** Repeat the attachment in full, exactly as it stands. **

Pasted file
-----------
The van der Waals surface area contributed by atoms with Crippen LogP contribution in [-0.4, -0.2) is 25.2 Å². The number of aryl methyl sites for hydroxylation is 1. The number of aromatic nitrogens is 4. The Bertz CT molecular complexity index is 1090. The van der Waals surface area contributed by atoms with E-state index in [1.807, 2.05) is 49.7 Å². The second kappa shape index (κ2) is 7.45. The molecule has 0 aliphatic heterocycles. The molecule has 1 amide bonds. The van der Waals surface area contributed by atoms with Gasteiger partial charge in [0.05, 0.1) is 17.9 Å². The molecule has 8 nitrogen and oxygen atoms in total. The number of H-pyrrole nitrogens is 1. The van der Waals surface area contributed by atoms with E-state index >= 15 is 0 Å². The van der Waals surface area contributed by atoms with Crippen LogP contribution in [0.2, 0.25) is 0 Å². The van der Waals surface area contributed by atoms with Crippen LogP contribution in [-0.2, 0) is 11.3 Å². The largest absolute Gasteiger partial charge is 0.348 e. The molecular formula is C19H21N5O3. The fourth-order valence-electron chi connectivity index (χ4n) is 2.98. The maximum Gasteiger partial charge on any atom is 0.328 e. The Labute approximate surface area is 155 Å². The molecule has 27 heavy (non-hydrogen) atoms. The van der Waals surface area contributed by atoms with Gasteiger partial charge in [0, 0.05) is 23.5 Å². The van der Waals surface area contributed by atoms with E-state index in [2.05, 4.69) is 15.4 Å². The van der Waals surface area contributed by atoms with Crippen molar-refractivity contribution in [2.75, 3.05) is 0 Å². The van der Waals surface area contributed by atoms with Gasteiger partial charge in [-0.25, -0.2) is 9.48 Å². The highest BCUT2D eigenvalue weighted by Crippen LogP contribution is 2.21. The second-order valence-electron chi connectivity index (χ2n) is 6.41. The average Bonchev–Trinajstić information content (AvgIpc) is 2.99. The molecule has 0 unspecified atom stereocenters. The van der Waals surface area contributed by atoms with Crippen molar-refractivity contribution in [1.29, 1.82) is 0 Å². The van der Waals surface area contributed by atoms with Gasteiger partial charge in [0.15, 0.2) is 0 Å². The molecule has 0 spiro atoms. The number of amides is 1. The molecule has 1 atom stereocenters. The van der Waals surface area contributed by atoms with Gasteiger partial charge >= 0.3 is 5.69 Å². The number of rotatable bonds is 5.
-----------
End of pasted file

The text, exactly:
The van der Waals surface area contributed by atoms with Crippen LogP contribution in [-0.4, -0.2) is 25.2 Å². The number of aryl methyl sites for hydroxylation is 1. The number of aromatic nitrogens is 4. The Bertz CT molecular complexity index is 1090. The van der Waals surface area contributed by atoms with E-state index in [1.807, 2.05) is 49.7 Å². The second kappa shape index (κ2) is 7.45. The molecule has 0 aliphatic heterocycles. The molecule has 1 amide bonds. The van der Waals surface area contributed by atoms with Gasteiger partial charge in [0.05, 0.1) is 17.9 Å². The molecule has 8 nitrogen and oxygen atoms in total. The number of H-pyrrole nitrogens is 1. The van der Waals surface area contributed by atoms with E-state index >= 15 is 0 Å². The van der Waals surface area contributed by atoms with Crippen LogP contribution in [0.2, 0.25) is 0 Å². The van der Waals surface area contributed by atoms with Crippen LogP contribution in [-0.2, 0) is 11.3 Å². The largest absolute Gasteiger partial charge is 0.348 e. The molecular formula is C19H21N5O3. The fourth-order valence-electron chi connectivity index (χ4n) is 2.98. The maximum Gasteiger partial charge on any atom is 0.328 e. The Labute approximate surface area is 155 Å². The molecule has 27 heavy (non-hydrogen) atoms. The van der Waals surface area contributed by atoms with Gasteiger partial charge in [0, 0.05) is 23.5 Å². The van der Waals surface area contributed by atoms with E-state index in [2.05, 4.69) is 15.4 Å². The van der Waals surface area contributed by atoms with Crippen molar-refractivity contribution in [2.75, 3.05) is 0 Å². The van der Waals surface area contributed by atoms with Gasteiger partial charge in [-0.25, -0.2) is 9.48 Å². The highest BCUT2D eigenvalue weighted by Crippen LogP contribution is 2.21. The second-order valence-electron chi connectivity index (χ2n) is 6.41. The average Bonchev–Trinajstić information content (AvgIpc) is 2.99. The molecule has 0 unspecified atom stereocenters. The van der Waals surface area contributed by atoms with Crippen molar-refractivity contribution in [1.29, 1.82) is 0 Å². The van der Waals surface area contributed by atoms with Gasteiger partial charge in [0.15, 0.2) is 0 Å². The molecule has 0 spiro atoms. The number of amides is 1. The molecule has 1 atom stereocenters. The van der Waals surface area contributed by atoms with Gasteiger partial charge >= 0.3 is 5.69 Å². The number of rotatable bonds is 5.